Strategic Plan

Retreat 12

In 2022, HOPE for Georgia Moms was tasked with creating a 5-year strategic plan to improve maternal health in the state. This Draft Strategic Plan, submitted Sept. 2023, starts with an overview of existing maternal health initiatives, listing successes as well as gaps or weaknesses in what is happening across programs and policy. The document also introduces members of the newly formed Georgia Maternal Health Task and states the goals of HOPE for Georgia Moms, which is the name given to the State Maternal Health Innovation Program. And finally, there is an Action Plan for how strategies affecting direct clinical care, policy, data, and community engagement will make a difference in maternal mortality and health equity.

Some focus areas for HOPE for Georgia Moms in Year 2 are maternal cardiac signs & symptoms, recognition of doulas, data systems for maternal mortality and morbidity, and maternal mental health.

Cardiac Conditions in Obstetric Care

Cardiac Conditions is a leading cause of maternal death in Georgia. The combination of cardiomyopathy and cardiovascular/coronary conditions accounted for 23% of maternal deaths.

Focus for Year 2 is to:

  • Increase the number of delivering hospitals in Georgia that are engaged in the Georgia Perinatal Quality Collaborative (GaPQC) Cardiac Conditions in Obstetric Care (CCOC) Aim Initiative through the GaPQC.
  • Increase the implementation of cardiovascular disease (CVD) Risk Assessment in order to provide a validated way to identify those that are at increased risk of CVD and get them referred to Cardiology for evaluation and treatment.
  • Teach pregnant and postpartum persons as well as maternal healthcare providers the Signs/Symptoms of Cardiac Conditions.


Doulas play a pivotal role in removing barriers to birthing education, advocacy, and labor support. Doulas are individuals that live in the community, with shared values and can provide culturally appropriate birthing education

Focus for Year 2 is to:

  • Create a Fact Sheet which defines roles of doulas, midwives, community health workers, allied health professionals, and social workers to diversify provider practice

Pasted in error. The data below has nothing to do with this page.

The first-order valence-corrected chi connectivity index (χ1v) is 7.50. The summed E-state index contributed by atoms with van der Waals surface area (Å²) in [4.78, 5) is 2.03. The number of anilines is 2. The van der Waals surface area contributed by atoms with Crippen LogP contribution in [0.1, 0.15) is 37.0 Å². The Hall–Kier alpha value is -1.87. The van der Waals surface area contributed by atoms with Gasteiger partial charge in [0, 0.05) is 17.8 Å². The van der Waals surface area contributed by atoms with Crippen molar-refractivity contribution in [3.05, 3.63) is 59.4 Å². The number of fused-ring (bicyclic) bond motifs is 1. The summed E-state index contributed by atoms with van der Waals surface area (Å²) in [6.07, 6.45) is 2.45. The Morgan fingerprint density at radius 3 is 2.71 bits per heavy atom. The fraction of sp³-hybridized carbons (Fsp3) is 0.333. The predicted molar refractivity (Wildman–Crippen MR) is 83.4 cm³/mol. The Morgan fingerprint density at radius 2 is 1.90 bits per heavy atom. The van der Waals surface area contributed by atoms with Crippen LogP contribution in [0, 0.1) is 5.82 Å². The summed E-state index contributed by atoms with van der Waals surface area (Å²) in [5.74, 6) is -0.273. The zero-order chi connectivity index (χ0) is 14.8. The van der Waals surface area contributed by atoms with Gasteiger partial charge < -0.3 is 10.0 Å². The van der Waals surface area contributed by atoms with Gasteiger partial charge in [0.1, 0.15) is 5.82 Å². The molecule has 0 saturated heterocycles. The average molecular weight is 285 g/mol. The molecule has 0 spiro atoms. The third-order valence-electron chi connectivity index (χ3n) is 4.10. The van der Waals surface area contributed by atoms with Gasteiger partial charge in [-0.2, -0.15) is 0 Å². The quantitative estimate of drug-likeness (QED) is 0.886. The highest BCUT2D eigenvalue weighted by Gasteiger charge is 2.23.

• Increase access to care by defining criteria for reimbursement for doulas, certified professional midwives (CPM), and lactation consultants.

Maternal Mental Health

Maternal mental health became a leading cause of death according to the 2018-2020 report of the Maternal Mortality Review Committee. The statistics on maternal mental health are staggering: 1 in 5 pregnant people will experience depression or anxiety while pregnant and/or postpartum. A major contribution to the problem is that more than half of the counties in Georgia have neither a psychiatrist nor an obstetrician. Family physicians and internists are also in short supply throughout the state.

PEACE (Perinatal Psychiatry, Education, Access and Community Engagement) for Moms is a collaborative partnership between Emory University School of Medicine Department of Psychiatry and Behavior Health and the Georgia Department of Public Health, and aims to reduce health disparities and improve healthy birth outcomes throughout the state of Georgia.

Focus for Year 2 is to:

  • Increase number of providers trained by PEACE for Moms for maternal mental health support through clinical outreach and collaboration with PEACE for Moms

Source: About Us – PEACE for Moms (

Data System for Tracking Maternal Morbidity

Severe Maternal Morbidity (SMM) includes unexpected serious complications resulting from labor and birth that can have significant short term and/or long-term impact on maternal health (CDC). There is currently a need for a more accurate and timely way to monitor the overall burden of SMM to track the impact of maternal health programs and quality improvement initiatives and have transparency to that data.

Focus for Year 2 is to:

  • Create timely data sharing platform across health systems in Georgia
  • Create policies in Georgia for mandated data sharing and transparency

Source: Severe Maternal Morbidity in the United States | Pregnancy | Reproductive Health |CDC

Self-advocacy & Respectful Care

Speaking up for yourself or your loved one during pregnancy is super important. By advocating for yourself, you can make sure you’re getting the right care and support for a healthier outcome. It’s crucial for every pregnant person to feel empowered to stand up for themselves and make sure their voice is heard.

Focus for Year 2 is to:

  • Create self-advocacy material and tools in different languages and disseminate throughout the state
  • Elevate a provider rating system to identify equitable birthing facilities and providers for expecting parent